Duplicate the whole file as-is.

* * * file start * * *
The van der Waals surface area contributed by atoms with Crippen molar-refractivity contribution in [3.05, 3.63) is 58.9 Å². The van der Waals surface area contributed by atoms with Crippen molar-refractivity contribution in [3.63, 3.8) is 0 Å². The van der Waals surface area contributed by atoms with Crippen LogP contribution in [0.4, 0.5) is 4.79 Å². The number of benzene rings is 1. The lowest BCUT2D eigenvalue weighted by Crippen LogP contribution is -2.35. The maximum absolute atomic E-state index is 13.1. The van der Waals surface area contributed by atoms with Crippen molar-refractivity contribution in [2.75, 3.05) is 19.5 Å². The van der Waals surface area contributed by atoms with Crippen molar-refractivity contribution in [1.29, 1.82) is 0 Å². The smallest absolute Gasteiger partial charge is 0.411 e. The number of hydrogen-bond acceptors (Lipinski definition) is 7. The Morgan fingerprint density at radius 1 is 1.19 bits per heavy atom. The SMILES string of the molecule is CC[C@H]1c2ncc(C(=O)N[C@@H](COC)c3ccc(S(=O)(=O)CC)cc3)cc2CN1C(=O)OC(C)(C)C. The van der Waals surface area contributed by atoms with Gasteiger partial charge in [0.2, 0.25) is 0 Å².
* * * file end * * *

The van der Waals surface area contributed by atoms with Crippen molar-refractivity contribution in [3.05, 3.63) is 58.9 Å². The van der Waals surface area contributed by atoms with Crippen molar-refractivity contribution in [3.63, 3.8) is 0 Å². The van der Waals surface area contributed by atoms with Crippen LogP contribution in [0.4, 0.5) is 4.79 Å². The number of benzene rings is 1. The lowest BCUT2D eigenvalue weighted by Crippen LogP contribution is -2.35. The maximum absolute atomic E-state index is 13.1. The van der Waals surface area contributed by atoms with Crippen molar-refractivity contribution in [2.75, 3.05) is 19.5 Å². The van der Waals surface area contributed by atoms with Crippen molar-refractivity contribution in [1.29, 1.82) is 0 Å². The smallest absolute Gasteiger partial charge is 0.411 e. The number of hydrogen-bond acceptors (Lipinski definition) is 7. The Morgan fingerprint density at radius 1 is 1.19 bits per heavy atom. The SMILES string of the molecule is CC[C@H]1c2ncc(C(=O)N[C@@H](COC)c3ccc(S(=O)(=O)CC)cc3)cc2CN1C(=O)OC(C)(C)C. The van der Waals surface area contributed by atoms with Gasteiger partial charge in [0.2, 0.25) is 0 Å².